When making Challah, a well-designed recipe will yield the most delicious results. There are many types of Challah, and they can vary widely in their shapes and sizes. The most popular shape of Challah is braided, which can have two, three, four, or six strands. Each length of braid represents a different type of Challah. Begin by placing the strands lengthwise on a counter. Bring the outside right strand into the bottom four strands. Repeat this process until you have braided your Challah.
A traditional challah recipe is simple and quick to prepare. The dough is prepared by mixing 7 cups with sugar and salt. Then, the remaining ingredients are mixed in, and the dough is left to rise. The dough is then brushed with egg wash before baking. A beautiful loaf of Challah can be served as a festive meal or enjoyed as a snack. You will surely enjoy this delicious, comforting bread any time of year.
Challah Nutrition Facts
What is Exactly Challah?
Challah is a special Ashkenazi Jewish bread braided and served on ceremonial occasions such as Shabbat and major Jewish holidays (other than Passover). A ritually acceptable Challah is made from dough with a small portion set aside as an offering. The dough offering is also known as Challah. Hallah is how non-Ashkenazi Jews refer to bread on Shabbat. The word comes from the Bible, but it initially only referred to the dough offering. Braided pieces of bread like kalach and vánoka can be found all over Eastern Europe.
How to Make Challah Bread Recipe?
It is a bread that is as pleasing to the eye as it is to the palate. Look at the braiding! Challah is a bread that everyone should know how to make.
- 1 cup lukewarm water
- Two teaspoons of active dry or instant yeast
- 4 to 4 1/2 cups of all-purpose flour
- 1/4 cup granulated sugar
- Two teaspoons salt
- Two large eggs
- One large egg yolk (reserve the whites for the egg wash)
- 1/4 cup neutral-flavored vegetable oil, such as canola
- Make the yeast dissolve. In a small mixing bowl, combine the water, yeast, and a pinch of sugar, and stir to combine. Allow 5 to 10 minutes for a thin frothy layer to form across the top. This indicates that the yeast is alive and well. (If you don’t see this or your yeast won’t dissolve, it’s probably expired, and you’ll need to buy new yeast.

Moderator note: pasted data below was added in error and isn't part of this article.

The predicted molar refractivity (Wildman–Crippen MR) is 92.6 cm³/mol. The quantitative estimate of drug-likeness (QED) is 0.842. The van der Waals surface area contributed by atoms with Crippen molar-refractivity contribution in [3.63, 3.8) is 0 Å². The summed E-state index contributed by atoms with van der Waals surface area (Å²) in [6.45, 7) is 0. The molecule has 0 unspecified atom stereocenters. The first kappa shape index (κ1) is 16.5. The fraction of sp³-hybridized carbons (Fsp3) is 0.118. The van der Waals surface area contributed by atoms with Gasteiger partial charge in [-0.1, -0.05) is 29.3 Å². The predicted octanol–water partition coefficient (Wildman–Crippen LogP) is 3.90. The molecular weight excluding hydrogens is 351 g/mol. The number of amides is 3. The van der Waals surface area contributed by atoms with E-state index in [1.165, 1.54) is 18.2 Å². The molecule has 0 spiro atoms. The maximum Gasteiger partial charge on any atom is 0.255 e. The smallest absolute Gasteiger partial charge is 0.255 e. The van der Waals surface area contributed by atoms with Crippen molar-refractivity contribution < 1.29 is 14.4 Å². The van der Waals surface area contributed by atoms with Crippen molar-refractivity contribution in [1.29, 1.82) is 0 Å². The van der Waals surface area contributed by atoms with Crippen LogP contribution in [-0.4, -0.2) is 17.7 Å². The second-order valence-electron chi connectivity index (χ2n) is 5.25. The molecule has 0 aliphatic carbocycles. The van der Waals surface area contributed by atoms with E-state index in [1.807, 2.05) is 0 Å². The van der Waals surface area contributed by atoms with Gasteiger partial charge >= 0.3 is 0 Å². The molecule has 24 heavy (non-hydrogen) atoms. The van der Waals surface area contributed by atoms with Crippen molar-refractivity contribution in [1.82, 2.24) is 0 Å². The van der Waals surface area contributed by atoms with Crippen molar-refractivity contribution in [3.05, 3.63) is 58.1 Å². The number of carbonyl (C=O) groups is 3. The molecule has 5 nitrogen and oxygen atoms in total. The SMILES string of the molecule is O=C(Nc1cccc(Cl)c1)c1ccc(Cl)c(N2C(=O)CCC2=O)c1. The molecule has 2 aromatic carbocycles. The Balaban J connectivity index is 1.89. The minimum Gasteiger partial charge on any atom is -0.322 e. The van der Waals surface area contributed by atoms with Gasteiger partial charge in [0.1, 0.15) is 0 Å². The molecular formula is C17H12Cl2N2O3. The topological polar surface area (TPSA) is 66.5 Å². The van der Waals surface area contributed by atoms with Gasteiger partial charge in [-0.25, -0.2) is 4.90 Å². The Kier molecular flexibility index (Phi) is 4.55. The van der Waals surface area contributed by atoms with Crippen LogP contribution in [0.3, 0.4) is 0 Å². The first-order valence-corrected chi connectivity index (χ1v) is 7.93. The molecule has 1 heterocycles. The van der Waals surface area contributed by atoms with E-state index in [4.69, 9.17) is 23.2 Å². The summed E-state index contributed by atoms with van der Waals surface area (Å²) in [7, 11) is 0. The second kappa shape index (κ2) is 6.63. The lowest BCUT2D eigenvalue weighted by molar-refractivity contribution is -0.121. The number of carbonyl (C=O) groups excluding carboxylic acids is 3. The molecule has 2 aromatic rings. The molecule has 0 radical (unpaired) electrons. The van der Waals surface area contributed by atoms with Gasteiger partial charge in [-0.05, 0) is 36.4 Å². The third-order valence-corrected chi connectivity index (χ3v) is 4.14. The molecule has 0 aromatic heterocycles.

- Toss together the dry ingredients. Whisk together 4 cups of flour, sugar, and salt in an electric stand mixer bowl. (Alternatively, knead by hand in a large bowl.)
- Combine the eggs, yolk, and oil in a bowl. Make a well in the center of the flour and add the eggs, egg yolk, and oil. Pull a little flour from the sides of the bowl as you whisk to make a slurry.
- To make a shaggy dough, mix everything. Over the egg slurry, pour the yeast mixture. With a wooden spoon or rubber spatula, combine the yeast, eggs, and flour until a shaggy dough forms that are difficult to mix.
- Knead the dough for approximately 6 to 8 minutes. Fit the hook attachment to the mixer and knead on low speed for 6 to 8 minutes. (Alternatively, knead the dough by hand for about 10 minutes on a floured work surface.) If the dough is too sticky, add a teaspoon of flour until it is tacky but not bubblegum-like. When the dough is soft, smooth, and holds a ball shape, it has finished kneading.
- Allow the dough to double in size. Put the dough in an oiled bowl, wrap it in plastic wrap, and keep it warm. Allow 1 1/2 to 2 hours for the dough to double in size.
- Roll the dough into ropes after dividing it. Depending on the braid you want to do, divide the dough into 3 or 6 equal pieces. Make a long rope out of each piece of dough, about 16 inches long. If the ropes shrink as you roll them, set them aside for 5 minutes to allow the gluten to relax before continuing.
- Braid the dough together. At the very top, gather the ropes and squeeze them together. If you’re making a 3-stranded challah, braid the ropes together like hair or yarn, then squeeze the other ends together. The directions for making 6-stranded Challah are listed below.
- Allow for the Challah to rise. Using parchment paper, line a baking sheet. Sprinkle the braided loaf with flour and place it on top. Using a clean kitchen towel, cover the dish. Allow 1 hour to rise in a warm, draft-free location until puffy and pillowy.
- Brush the egg white on the Challah. Preheat the oven to 350°F and place a rack in the middle about 20 minutes before baking. Brush the reserved egg white with one tablespoon of water and brush it all over the Challah when ready to bake. Make a point of getting into the cracks and down the sides of the loaf.